Mississippi River - Sartell

 

The Mississippi River–Sartell watershed includes approximately 652,800 acres (1,020 square miles) in the central part of the Upper Mississippi River Basin. The watershed is also known locally as the PlatteSpunk Rivers watershed. The Mississippi River–Sartell watershed has 879 total river miles and contains 232 lakes with a total size of 13,319 acres. 

This watershed is primarily agricultural, with approximately 96% of the land under private ownership. Major land uses include grass/pasture/hay (35%), row crops (29%), forest (19%), and wetlands (9%). 

A review of water quality data on these lakes reveals that most of the lakes in the watershed have good water quality and transparency. Two Rivers Lake and Little Rock Lake have high levels of nutrients present that can result in algal blooms and create murky water. Monitoring of nutrients, in particular phosphorus, and sediment in streams reflects the different land uses in the watershed. Lower levels of sediment in streams are seen east of Highway 10; this is attributed to less intensive agricultural activities in this part of the watershed. Erosion of soils from the watershed and in the stream channel are typically the primary sources of sediment. Phosphorus in streams generally increases from north to south. This is indicative of more cropland and a higher density of livestock operations in the southern part of the watershed.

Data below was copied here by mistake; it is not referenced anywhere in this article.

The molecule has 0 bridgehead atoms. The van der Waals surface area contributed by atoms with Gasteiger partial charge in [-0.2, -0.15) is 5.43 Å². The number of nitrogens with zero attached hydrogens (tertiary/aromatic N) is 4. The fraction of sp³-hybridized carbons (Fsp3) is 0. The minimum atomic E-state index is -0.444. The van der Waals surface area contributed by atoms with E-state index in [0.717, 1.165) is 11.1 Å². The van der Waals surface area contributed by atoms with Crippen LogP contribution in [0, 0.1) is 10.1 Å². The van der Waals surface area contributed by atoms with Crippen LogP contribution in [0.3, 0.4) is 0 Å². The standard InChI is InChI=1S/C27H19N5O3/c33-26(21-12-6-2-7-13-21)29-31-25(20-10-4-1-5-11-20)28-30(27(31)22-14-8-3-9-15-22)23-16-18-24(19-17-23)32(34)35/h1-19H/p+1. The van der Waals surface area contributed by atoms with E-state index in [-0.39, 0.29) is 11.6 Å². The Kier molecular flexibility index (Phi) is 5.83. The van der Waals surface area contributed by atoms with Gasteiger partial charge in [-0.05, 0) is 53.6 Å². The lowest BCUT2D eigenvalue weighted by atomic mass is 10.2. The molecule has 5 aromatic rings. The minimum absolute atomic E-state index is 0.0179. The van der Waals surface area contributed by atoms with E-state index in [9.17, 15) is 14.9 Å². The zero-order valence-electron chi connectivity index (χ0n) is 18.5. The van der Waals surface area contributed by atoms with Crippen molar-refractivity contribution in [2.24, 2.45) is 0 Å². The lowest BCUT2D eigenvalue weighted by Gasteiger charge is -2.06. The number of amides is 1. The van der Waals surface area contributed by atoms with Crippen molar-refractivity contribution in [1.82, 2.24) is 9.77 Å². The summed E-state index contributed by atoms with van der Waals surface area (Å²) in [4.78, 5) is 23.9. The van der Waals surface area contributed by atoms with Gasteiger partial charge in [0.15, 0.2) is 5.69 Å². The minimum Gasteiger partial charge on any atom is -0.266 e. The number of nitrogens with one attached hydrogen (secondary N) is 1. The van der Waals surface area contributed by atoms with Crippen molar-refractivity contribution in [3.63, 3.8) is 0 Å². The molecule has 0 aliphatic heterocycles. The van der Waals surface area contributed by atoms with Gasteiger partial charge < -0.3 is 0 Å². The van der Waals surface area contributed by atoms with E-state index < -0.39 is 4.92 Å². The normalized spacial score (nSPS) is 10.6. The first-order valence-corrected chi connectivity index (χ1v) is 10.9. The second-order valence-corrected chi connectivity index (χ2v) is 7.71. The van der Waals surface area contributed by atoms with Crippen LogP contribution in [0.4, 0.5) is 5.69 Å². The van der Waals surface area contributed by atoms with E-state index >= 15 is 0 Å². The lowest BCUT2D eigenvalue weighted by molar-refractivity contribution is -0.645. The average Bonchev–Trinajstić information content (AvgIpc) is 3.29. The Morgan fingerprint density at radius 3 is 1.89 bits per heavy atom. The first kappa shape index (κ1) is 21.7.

Bacteria are also monitored throughout the watershed.  There are high concentrations found in different parts of the watershed, which can be attributed to wastewater (treatment plants, pipes, and septic systems), livestock, wildlife, pets, and other natural sources.  


The water quality in the Mississippi River–Sartell watershed varies, and the causes of poor water quality are not yet understood. The MPCA and its partners are leading a study to investigate the sources of contaminants and provide strategies to restore and protect the waters, referred to as a WRAPS (Watershed Restoration and Protection Strategy). The WRAPS is anticipated to be completed in 2019

For more information on the WRAPS process visit the MPCA website

To learn more about the water quality of the Mississippi River - Sartell Watershed and what you can do to protect it, see the following: